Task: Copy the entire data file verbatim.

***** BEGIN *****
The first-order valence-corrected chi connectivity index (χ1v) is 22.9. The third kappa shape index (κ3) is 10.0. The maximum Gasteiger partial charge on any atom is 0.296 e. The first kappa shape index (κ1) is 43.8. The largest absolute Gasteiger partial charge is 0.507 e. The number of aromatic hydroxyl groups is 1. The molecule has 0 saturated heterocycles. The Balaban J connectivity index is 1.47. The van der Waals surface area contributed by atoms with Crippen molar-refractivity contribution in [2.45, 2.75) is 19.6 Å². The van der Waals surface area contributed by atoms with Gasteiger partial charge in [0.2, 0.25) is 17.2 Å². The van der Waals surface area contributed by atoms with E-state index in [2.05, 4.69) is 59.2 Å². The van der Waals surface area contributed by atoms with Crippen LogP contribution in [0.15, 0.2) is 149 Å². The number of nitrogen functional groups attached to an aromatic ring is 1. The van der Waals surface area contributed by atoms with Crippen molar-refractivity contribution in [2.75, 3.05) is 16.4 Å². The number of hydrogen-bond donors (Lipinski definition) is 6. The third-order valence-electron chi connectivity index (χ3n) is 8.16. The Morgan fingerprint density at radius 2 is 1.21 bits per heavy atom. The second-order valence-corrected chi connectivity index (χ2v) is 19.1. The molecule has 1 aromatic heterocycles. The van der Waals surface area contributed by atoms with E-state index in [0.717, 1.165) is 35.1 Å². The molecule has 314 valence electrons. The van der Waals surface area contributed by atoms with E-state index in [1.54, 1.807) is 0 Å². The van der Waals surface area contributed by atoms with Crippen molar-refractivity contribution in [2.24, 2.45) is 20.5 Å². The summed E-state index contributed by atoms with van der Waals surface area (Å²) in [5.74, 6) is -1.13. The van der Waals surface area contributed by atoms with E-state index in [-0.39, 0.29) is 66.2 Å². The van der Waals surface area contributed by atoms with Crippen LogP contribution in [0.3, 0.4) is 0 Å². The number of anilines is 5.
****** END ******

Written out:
The first-order valence-corrected chi connectivity index (χ1v) is 22.9. The third kappa shape index (κ3) is 10.0. The maximum Gasteiger partial charge on any atom is 0.296 e. The first kappa shape index (κ1) is 43.8. The largest absolute Gasteiger partial charge is 0.507 e. The number of aromatic hydroxyl groups is 1. The molecule has 0 saturated heterocycles. The Balaban J connectivity index is 1.47. The van der Waals surface area contributed by atoms with Crippen molar-refractivity contribution in [2.45, 2.75) is 19.6 Å². The van der Waals surface area contributed by atoms with Gasteiger partial charge in [0.2, 0.25) is 17.2 Å². The van der Waals surface area contributed by atoms with E-state index in [2.05, 4.69) is 59.2 Å². The van der Waals surface area contributed by atoms with Crippen LogP contribution in [0.15, 0.2) is 149 Å². The number of nitrogen functional groups attached to an aromatic ring is 1. The van der Waals surface area contributed by atoms with Crippen molar-refractivity contribution in [2.75, 3.05) is 16.4 Å². The number of hydrogen-bond donors (Lipinski definition) is 6. The third-order valence-electron chi connectivity index (χ3n) is 8.16. The Morgan fingerprint density at radius 2 is 1.21 bits per heavy atom. The second-order valence-corrected chi connectivity index (χ2v) is 19.1. The molecule has 1 aromatic heterocycles. The van der Waals surface area contributed by atoms with E-state index in [0.717, 1.165) is 35.1 Å². The molecule has 314 valence electrons. The van der Waals surface area contributed by atoms with E-state index in [1.54, 1.807) is 0 Å². The van der Waals surface area contributed by atoms with Crippen molar-refractivity contribution in [2.24, 2.45) is 20.5 Å². The summed E-state index contributed by atoms with van der Waals surface area (Å²) in [5.74, 6) is -1.13. The van der Waals surface area contributed by atoms with E-state index in [-0.39, 0.29) is 66.2 Å². The van der Waals surface area contributed by atoms with Crippen LogP contribution in [0.3, 0.4) is 0 Å². The number of anilines is 5.